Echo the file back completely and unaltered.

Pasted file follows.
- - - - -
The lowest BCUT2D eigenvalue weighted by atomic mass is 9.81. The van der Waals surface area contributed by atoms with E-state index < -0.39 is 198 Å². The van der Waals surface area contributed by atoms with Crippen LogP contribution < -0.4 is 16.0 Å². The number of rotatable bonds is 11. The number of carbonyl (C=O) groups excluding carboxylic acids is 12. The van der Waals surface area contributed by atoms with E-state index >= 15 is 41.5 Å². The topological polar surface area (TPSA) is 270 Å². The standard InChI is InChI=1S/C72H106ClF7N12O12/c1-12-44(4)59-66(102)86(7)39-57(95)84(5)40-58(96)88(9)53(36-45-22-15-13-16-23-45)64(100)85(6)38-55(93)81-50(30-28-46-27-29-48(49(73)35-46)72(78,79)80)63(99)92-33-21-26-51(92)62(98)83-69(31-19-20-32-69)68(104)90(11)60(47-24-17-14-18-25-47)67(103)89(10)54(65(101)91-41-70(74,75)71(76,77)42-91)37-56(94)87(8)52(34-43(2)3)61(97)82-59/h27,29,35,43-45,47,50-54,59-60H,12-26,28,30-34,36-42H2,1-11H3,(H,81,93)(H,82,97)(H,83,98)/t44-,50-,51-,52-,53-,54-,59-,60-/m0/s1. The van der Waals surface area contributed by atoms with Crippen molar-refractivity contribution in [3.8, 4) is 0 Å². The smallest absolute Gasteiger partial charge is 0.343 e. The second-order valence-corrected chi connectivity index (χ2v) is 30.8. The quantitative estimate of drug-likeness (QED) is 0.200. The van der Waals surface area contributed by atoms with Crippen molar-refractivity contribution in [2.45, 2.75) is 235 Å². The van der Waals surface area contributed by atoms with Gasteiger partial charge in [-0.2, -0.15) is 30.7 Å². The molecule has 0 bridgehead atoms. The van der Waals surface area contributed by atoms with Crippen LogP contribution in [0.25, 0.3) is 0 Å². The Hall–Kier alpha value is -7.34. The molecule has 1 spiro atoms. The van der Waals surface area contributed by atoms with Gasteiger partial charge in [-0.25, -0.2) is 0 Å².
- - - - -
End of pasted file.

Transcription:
The lowest BCUT2D eigenvalue weighted by atomic mass is 9.81. The van der Waals surface area contributed by atoms with E-state index < -0.39 is 198 Å². The van der Waals surface area contributed by atoms with Crippen LogP contribution < -0.4 is 16.0 Å². The number of rotatable bonds is 11. The number of carbonyl (C=O) groups excluding carboxylic acids is 12. The van der Waals surface area contributed by atoms with E-state index >= 15 is 41.5 Å². The topological polar surface area (TPSA) is 270 Å². The standard InChI is InChI=1S/C72H106ClF7N12O12/c1-12-44(4)59-66(102)86(7)39-57(95)84(5)40-58(96)88(9)53(36-45-22-15-13-16-23-45)64(100)85(6)38-55(93)81-50(30-28-46-27-29-48(49(73)35-46)72(78,79)80)63(99)92-33-21-26-51(92)62(98)83-69(31-19-20-32-69)68(104)90(11)60(47-24-17-14-18-25-47)67(103)89(10)54(65(101)91-41-70(74,75)71(76,77)42-91)37-56(94)87(8)52(34-43(2)3)61(97)82-59/h27,29,35,43-45,47,50-54,59-60H,12-26,28,30-34,36-42H2,1-11H3,(H,81,93)(H,82,97)(H,83,98)/t44-,50-,51-,52-,53-,54-,59-,60-/m0/s1. The van der Waals surface area contributed by atoms with Crippen molar-refractivity contribution in [3.8, 4) is 0 Å². The smallest absolute Gasteiger partial charge is 0.343 e. The second-order valence-corrected chi connectivity index (χ2v) is 30.8. The quantitative estimate of drug-likeness (QED) is 0.200. The van der Waals surface area contributed by atoms with Crippen molar-refractivity contribution in [2.45, 2.75) is 235 Å². The van der Waals surface area contributed by atoms with Gasteiger partial charge in [-0.2, -0.15) is 30.7 Å². The molecule has 0 bridgehead atoms. The van der Waals surface area contributed by atoms with Crippen LogP contribution in [0.25, 0.3) is 0 Å². The Hall–Kier alpha value is -7.34. The molecule has 1 spiro atoms. The van der Waals surface area contributed by atoms with Gasteiger partial charge in [-0.25, -0.2) is 0 Å².